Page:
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  • Writer's pictureAndy Ross

Airport ’77


Under the influence of I don’t know what, I recently found myself filled with a desire to watch all the movies in the 1970s “Airport” franchise, the first of which kicked off the 1970s disaster movie craze, which led to other box offices hits such as “The Poseidon Adventure,” “The Towering Inferno,” and “Earthquake.” The first film in the series, “Airport” was released in 1970 and based upon a novel of the same name.


I suspect that the “adapted from a best-selling novel” approach is one reason it attracted a high-caliber, all-star cast featuring Dean Martin, Bert Lancaster, and George Kennedy, who appeared in all four films in the series. Thus a tentpole was born because Hollywood studios have always been chasing one another whenever one of them has a massive hit at the box office. The “Airport” films are interesting to watch, as though the first film is quite good, the rest of the films become an exercise in diminishing returns and unintentional camp.


Considering the proliferation of disaster moves during the decade, it’s easy to see why the genre was ripe for parody with the comedy classic “Airplane!” Hit theaters in 1980 and essentially put an end to the craze. But, to be fair, the last film in the “Airport” series, “The Concorde…Airport ’79,” does a pretty good job at closing the coffin shut and lowering itself in the ground. That movie is awful, hands down one of the worst movies I’ve ever seen. The movie isn’t a comedy, but I found myself often laughing out loud at the film.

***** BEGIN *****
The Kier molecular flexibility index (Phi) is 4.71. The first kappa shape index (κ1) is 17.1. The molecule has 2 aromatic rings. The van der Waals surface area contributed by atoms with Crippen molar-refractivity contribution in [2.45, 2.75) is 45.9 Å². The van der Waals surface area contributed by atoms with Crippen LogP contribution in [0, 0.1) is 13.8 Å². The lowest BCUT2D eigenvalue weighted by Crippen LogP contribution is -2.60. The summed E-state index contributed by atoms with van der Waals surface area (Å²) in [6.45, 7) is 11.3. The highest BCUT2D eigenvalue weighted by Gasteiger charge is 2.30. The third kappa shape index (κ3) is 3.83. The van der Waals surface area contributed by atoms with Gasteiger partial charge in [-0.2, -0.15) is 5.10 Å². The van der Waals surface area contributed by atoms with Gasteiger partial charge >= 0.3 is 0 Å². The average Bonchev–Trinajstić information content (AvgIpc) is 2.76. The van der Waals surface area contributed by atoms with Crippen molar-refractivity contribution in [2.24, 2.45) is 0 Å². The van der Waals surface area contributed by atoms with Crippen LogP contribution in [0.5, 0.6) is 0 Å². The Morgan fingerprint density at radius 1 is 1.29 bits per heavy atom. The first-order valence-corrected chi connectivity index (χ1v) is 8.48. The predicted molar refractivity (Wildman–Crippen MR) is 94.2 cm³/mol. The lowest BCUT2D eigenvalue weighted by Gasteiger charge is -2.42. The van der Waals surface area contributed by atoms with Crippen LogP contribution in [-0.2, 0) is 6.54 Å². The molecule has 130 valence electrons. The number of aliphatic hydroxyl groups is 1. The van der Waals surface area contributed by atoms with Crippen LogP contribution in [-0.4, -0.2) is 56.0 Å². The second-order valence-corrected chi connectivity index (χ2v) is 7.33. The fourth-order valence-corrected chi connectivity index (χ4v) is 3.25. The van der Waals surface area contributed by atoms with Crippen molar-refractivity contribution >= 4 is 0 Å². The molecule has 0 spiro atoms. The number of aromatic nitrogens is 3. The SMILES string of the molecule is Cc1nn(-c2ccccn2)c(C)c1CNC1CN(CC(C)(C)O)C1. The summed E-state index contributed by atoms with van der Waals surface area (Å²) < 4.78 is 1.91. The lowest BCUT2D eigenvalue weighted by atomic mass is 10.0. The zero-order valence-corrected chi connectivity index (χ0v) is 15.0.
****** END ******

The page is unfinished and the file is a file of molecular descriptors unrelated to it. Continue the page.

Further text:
Now when you want a “so bad it’s good” film, the movie that preceded “The Concorde,” “Airport ’77” is an absolute hoot and a half and one I had a ball with. First off, the film stars a mustachioed Jack Lemmon, and for added points for yours truly, it has also Darren McGavin, the actor best known for playing the dad in “A Christmas Story” but also beloved by thousands of cult TV fans as paranormal investigator Karl Kolchak.


In “Airport ’77” Universal managed to do something rather astounding. They not only gave us an airplane disaster movie, but they also decided to rip off “The Poseidon Adventure” at the same time by not only having the airplane crash in the Bermuda Triangle (remember when that was a thing?), but also sinking to the bottom of the ocean. So now we have passengers in peril by both air and sea! It’s a buy one, get one sale in a motion picture!


All the “Airport” movies have at least one big “get” name to really up the star value of the movies, to add to the delicious insanity of “Airport ’77” they managed to get James Stewart on board as the role of the owner of the airline that the crashed plane belongs to. I also love that instead of just coming up with new names for films in the series, they deiced to just stick the release year on the end.

This is a trend I’d like to see return. I’d be less confused with all these multi-verse, giant webs of things going on in movies if they just called them something like “Captain America ’23.” Either way, it’s been a fun summer watching the best and the brightest of the 1970s panic while on airplane sets on a soundstage at Universal Studios. They’re not a bad way to kill some time, especially if you’re looking for some crazy fun with the over-the-topness of “Airport ’77.” See you next week.



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